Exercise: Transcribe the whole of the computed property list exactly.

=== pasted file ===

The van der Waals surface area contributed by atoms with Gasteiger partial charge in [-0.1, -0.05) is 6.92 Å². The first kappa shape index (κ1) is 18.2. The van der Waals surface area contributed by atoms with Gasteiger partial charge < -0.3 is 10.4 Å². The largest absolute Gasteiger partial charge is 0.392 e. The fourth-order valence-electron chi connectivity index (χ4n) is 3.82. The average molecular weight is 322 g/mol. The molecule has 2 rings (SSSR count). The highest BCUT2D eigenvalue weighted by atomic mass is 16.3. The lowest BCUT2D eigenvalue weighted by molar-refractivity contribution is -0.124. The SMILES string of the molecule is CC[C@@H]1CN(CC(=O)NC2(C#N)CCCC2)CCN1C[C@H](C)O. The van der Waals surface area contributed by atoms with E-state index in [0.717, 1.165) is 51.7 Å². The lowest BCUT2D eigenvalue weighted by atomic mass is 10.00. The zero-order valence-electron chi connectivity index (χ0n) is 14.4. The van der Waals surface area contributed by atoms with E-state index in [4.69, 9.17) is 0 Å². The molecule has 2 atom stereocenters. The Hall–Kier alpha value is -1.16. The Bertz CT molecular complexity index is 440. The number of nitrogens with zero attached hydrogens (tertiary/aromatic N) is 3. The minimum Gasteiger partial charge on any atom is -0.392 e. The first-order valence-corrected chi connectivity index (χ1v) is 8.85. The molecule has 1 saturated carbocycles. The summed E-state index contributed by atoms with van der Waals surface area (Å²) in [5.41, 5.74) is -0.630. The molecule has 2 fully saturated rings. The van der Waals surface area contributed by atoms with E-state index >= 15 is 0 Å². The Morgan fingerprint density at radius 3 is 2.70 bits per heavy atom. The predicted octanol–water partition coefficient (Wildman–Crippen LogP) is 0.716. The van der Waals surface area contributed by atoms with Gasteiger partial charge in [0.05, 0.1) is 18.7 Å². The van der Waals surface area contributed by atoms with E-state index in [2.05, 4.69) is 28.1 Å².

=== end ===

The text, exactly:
The van der Waals surface area contributed by atoms with Gasteiger partial charge in [-0.1, -0.05) is 6.92 Å². The first kappa shape index (κ1) is 18.2. The van der Waals surface area contributed by atoms with Gasteiger partial charge < -0.3 is 10.4 Å². The largest absolute Gasteiger partial charge is 0.392 e. The fourth-order valence-electron chi connectivity index (χ4n) is 3.82. The average molecular weight is 322 g/mol. The molecule has 2 rings (SSSR count). The highest BCUT2D eigenvalue weighted by atomic mass is 16.3. The lowest BCUT2D eigenvalue weighted by molar-refractivity contribution is -0.124. The SMILES string of the molecule is CC[C@@H]1CN(CC(=O)NC2(C#N)CCCC2)CCN1C[C@H](C)O. The van der Waals surface area contributed by atoms with E-state index in [0.717, 1.165) is 51.7 Å². The lowest BCUT2D eigenvalue weighted by atomic mass is 10.00. The zero-order valence-electron chi connectivity index (χ0n) is 14.4. The van der Waals surface area contributed by atoms with E-state index in [4.69, 9.17) is 0 Å². The molecule has 2 atom stereocenters. The Hall–Kier alpha value is -1.16. The Bertz CT molecular complexity index is 440. The number of nitrogens with zero attached hydrogens (tertiary/aromatic N) is 3. The minimum Gasteiger partial charge on any atom is -0.392 e. The first-order valence-corrected chi connectivity index (χ1v) is 8.85. The molecule has 1 saturated carbocycles. The summed E-state index contributed by atoms with van der Waals surface area (Å²) in [5.41, 5.74) is -0.630. The molecule has 2 fully saturated rings. The van der Waals surface area contributed by atoms with E-state index >= 15 is 0 Å². The Morgan fingerprint density at radius 3 is 2.70 bits per heavy atom. The predicted octanol–water partition coefficient (Wildman–Crippen LogP) is 0.716. The van der Waals surface area contributed by atoms with Gasteiger partial charge in [0.05, 0.1) is 18.7 Å². The van der Waals surface area contributed by atoms with E-state index in [2.05, 4.69) is 28.1 Å².